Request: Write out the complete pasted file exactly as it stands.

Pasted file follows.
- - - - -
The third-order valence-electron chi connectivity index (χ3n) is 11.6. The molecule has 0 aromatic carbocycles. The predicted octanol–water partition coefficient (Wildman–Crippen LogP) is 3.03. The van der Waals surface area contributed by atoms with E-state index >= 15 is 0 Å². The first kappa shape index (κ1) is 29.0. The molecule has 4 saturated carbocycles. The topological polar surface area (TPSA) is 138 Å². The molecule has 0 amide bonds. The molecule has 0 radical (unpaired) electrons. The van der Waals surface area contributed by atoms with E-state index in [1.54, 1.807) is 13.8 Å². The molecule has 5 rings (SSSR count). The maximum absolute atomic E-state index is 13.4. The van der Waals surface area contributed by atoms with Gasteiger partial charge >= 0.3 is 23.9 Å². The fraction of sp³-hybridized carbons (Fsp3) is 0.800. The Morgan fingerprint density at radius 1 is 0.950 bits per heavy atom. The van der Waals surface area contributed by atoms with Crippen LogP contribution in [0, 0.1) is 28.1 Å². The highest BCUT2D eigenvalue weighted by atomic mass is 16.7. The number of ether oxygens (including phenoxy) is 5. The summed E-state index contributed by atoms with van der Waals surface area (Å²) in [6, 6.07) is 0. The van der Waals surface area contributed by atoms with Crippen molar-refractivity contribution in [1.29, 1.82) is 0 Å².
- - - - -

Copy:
The third-order valence-electron chi connectivity index (χ3n) is 11.6. The molecule has 0 aromatic carbocycles. The predicted octanol–water partition coefficient (Wildman–Crippen LogP) is 3.03. The van der Waals surface area contributed by atoms with E-state index >= 15 is 0 Å². The first kappa shape index (κ1) is 29.0. The molecule has 4 saturated carbocycles. The topological polar surface area (TPSA) is 138 Å². The molecule has 0 amide bonds. The molecule has 0 radical (unpaired) electrons. The van der Waals surface area contributed by atoms with E-state index in [1.54, 1.807) is 13.8 Å². The molecule has 5 rings (SSSR count). The maximum absolute atomic E-state index is 13.4. The van der Waals surface area contributed by atoms with Gasteiger partial charge >= 0.3 is 23.9 Å². The fraction of sp³-hybridized carbons (Fsp3) is 0.800. The Morgan fingerprint density at radius 1 is 0.950 bits per heavy atom. The van der Waals surface area contributed by atoms with Crippen LogP contribution in [0, 0.1) is 28.1 Å². The highest BCUT2D eigenvalue weighted by atomic mass is 16.7. The number of ether oxygens (including phenoxy) is 5. The summed E-state index contributed by atoms with van der Waals surface area (Å²) in [6, 6.07) is 0. The van der Waals surface area contributed by atoms with Crippen molar-refractivity contribution in [1.29, 1.82) is 0 Å².